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Ulva intestinalis  (Gutweed)

Green and delicate sweet, mild seaweed at the top of the shoreline and forageable even in the middle of winter

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Chondrus crispus (Irish moss, carrageen)

This unassuming red seaweed hides  amazing culinary properties in small, tough fronds

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Pleurotus ostreatus (Oyster Mushroom)

Low night temperatures trigger this delicious and abundant fungus to fruit

(Not ready to forage for oyster mushrooms yet?  Try growing your own with a kit from Kitchen Mycology)

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Geum urbanum (Clove root, wood avens)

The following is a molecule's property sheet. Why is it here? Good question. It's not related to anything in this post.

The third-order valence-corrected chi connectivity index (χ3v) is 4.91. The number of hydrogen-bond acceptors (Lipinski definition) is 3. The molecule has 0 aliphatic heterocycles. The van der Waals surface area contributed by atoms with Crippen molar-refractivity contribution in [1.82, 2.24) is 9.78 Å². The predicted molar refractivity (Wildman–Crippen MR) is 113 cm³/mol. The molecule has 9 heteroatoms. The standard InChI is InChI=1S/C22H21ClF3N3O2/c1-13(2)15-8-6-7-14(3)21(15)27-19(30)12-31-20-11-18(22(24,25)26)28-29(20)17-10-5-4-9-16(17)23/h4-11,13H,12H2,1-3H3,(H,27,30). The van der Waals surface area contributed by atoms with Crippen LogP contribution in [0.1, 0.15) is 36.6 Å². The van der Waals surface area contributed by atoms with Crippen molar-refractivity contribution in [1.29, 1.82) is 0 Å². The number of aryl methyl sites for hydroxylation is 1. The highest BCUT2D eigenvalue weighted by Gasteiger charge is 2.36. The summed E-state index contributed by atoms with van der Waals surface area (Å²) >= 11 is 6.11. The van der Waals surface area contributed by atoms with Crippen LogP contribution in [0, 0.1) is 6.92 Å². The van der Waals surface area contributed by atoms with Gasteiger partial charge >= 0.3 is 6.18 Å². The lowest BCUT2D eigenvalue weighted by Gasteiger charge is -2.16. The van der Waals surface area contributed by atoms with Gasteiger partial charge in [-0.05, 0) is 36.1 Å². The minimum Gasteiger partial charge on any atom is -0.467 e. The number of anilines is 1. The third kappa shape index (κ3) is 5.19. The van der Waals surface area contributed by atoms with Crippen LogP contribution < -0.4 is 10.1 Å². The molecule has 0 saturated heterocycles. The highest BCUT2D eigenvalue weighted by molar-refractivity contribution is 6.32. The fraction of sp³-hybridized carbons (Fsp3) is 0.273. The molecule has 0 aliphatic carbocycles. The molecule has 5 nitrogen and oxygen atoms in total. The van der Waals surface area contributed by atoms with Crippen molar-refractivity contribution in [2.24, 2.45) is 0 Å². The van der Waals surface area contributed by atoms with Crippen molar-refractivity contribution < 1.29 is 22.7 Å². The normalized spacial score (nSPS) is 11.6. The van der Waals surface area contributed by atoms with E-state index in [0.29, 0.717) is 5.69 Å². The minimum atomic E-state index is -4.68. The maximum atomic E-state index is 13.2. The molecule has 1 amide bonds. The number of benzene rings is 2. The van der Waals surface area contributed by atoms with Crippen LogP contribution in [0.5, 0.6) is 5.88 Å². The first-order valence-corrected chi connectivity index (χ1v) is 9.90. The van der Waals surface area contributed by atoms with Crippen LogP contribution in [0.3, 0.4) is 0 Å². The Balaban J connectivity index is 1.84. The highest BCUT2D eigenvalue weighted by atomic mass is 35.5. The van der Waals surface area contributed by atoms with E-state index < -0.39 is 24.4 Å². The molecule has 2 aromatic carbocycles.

Another ubiquitous weed with edible leaves and flowers, and fragrant roots 

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Polysiphonia lanosa (Wrack syphon weed)

The scent and flavour of this small, coarse seaweed pack a tremendous punch

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Inonotus obliquus (Chaga)

This parasitic fungus is famous for the traditional medicinal use of its sclerotium 

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Fagus sylvatica (beech)

While most leaves have fallen, dry brown leaves still cling to some beech trees and hedges

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Heracleum sphondylium (common hogweed)

Throughout winter, even in snow, pungent papery seeds cling to the desiccated flower umbels of common hogweed

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